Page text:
- Safeguard your sight, hearing and health. Always wear eye and ear protection.
- If you see unsafe behaviour any time when firearms are being handled or used, speak up and take action to correct the unsafe behaviour at once.
Safety Rules Related to Your Target.
The handler should never operate the firearm without close attention to his target. Safety rules include:
- Identify your target and the threat it poses before firing at it.
- Ask yourself - What's behind your target? Always make sure that a stray shot, or a bullet which penetrates its intended target through and through, will be safely stopped.
- Never shoot at a hard surface, or at water -- your shot may glance off, ricochet and injure someone.
- Never shoot at glass bottles, living trees, or inappropriate targets which would create a hazard for other persons or damage the environment.
- Never shoot a rifle or handgun directly upwards, or at a high angle of elevation. A bullet fired at an angle into the air can have enough energy to accidentally kill someone far away!
- Never shoot across a highway or other road.
- Never vandalize a road sign (or other public or private property) by using it as a target.
Safety Rules Related to Your Firearm.
Proper maintenance and care could prevent many accidents. Safety guidelines should include:
- Making sure your firearm is in good mechanical condition before firing it.
- Periodically have your firearm checked for signs of erosion, cracking, or wear by the factory, by a qualified armourer, or by a factory certified gunsmith.
- Never try to fire a gun which may have a plugged or partially obstructed barrel.
- Modifications made to a firearm should only be made by a qualified individual, and should not interfere with your firearm's safety features.
- Accessories, such as holsters and grips, must be compatible with the firearm and not interfere with its safe operation.
- It is your responsibility to insure that your firearm is always either about your person and under your personal control, or positively secured from access by children or other unauthorized parties. Prevent tragedy: lock down your firearms when they aren't in use.
- When storing a firearm for a long period of time, consider storing the slide, bolt, or other critical components of the firearm separately under separate lock and key.
- Never carry a single action revolver with a round under the hammer unless that revolver is a modern transfer-bar type, equipped with an inertial firing pin.
- Never carry a pistol with a round in the chamber unless the pistol has an automatic firing-pin block and/or an inertial firing pin.
- Avoid carrying or storing an external hammer-type firearm with its hammer cocked. Exercise extreme care in de-cocking any external hammer firearm: it is very easy to experience an accidental discharge while doing so if your thumb slips off the hammer.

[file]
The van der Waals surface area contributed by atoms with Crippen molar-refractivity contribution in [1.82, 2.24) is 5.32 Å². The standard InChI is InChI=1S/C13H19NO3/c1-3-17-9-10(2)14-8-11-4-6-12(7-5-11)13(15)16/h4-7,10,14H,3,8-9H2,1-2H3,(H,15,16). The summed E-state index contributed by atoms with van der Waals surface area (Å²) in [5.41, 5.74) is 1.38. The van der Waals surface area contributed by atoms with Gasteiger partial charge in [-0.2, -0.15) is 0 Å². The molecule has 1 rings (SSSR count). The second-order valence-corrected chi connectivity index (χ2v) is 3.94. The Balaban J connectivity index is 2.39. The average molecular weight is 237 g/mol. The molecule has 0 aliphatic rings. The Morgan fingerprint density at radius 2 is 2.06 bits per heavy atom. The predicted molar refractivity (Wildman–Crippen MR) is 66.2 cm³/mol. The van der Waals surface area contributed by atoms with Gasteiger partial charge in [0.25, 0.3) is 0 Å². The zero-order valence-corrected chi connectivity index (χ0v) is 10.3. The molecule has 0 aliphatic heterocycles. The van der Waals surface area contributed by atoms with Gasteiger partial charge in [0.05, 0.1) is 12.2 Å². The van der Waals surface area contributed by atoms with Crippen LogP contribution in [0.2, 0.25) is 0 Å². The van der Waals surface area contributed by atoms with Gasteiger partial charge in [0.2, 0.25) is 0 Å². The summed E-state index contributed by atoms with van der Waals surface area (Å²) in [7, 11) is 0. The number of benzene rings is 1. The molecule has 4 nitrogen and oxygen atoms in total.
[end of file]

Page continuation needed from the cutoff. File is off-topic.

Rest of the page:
- Avoid unloading a firearm by working the cartridges through the action one-at-a-time; drop the magazine and then eject the round which may be left in the chamber, instead, if possible.
- Never use a scope mounted on a firearm as a general purpose spotting scope: while observing an area you may end up accidentally aiming your firearm at fellow hunters, or other non-targets.
- Avoid trying to catch a live round (while unloading a semiautomatic pistol) by cupping your hand around the ejection port while retracting the slide; doing so may result in an accidental discharge.
Safety Rules Related to Ammunition.
Firearms are generally only a danger when there is ammunition involved as well! Pay close attention to correct and safe ammunition!
- Be sure your gun and ammunition are compatible. Shooting incorrect ammunition in a firearm may cause it to be damaged or even make it blow up.
- Relying on ammunition which doesn't feed reliably in your particular firearm may make your firearm malfunction at a critical juncture.
- Use only ammunition recommended for your firearm by its manufacturer.
- Use reloaded ammunition judiciously. Be aware that many firearms manufacturers specifically forbid the use of reloaded ammunition in their products, and will void their product's warranty if you elect to use reloaded ammunition in contravention of their instructions.
- The safety of that reloaded ammunition directly depends on the care, components, equipment, and practices used in preparing it.
- Carry only one calibre of ammunition when shooting. Accidentally grabbing the wrong ammunition while shooting can result in a shooter or third party being injured, or damage or destruction of a firearm.
- Store ammunition that isn't being used under lock and key, inaccessible to unauthorized parties and children.
- Dispose of unwanted ammunition safely.
Safety Rules Related to Your Firearm's Holster and Ammo Carrier.
Road users need to be very aware of how they carry and transport their firearms. We would like to emphasize the importance of the firearm holster in the process of transporting and safe carrying of your firearm: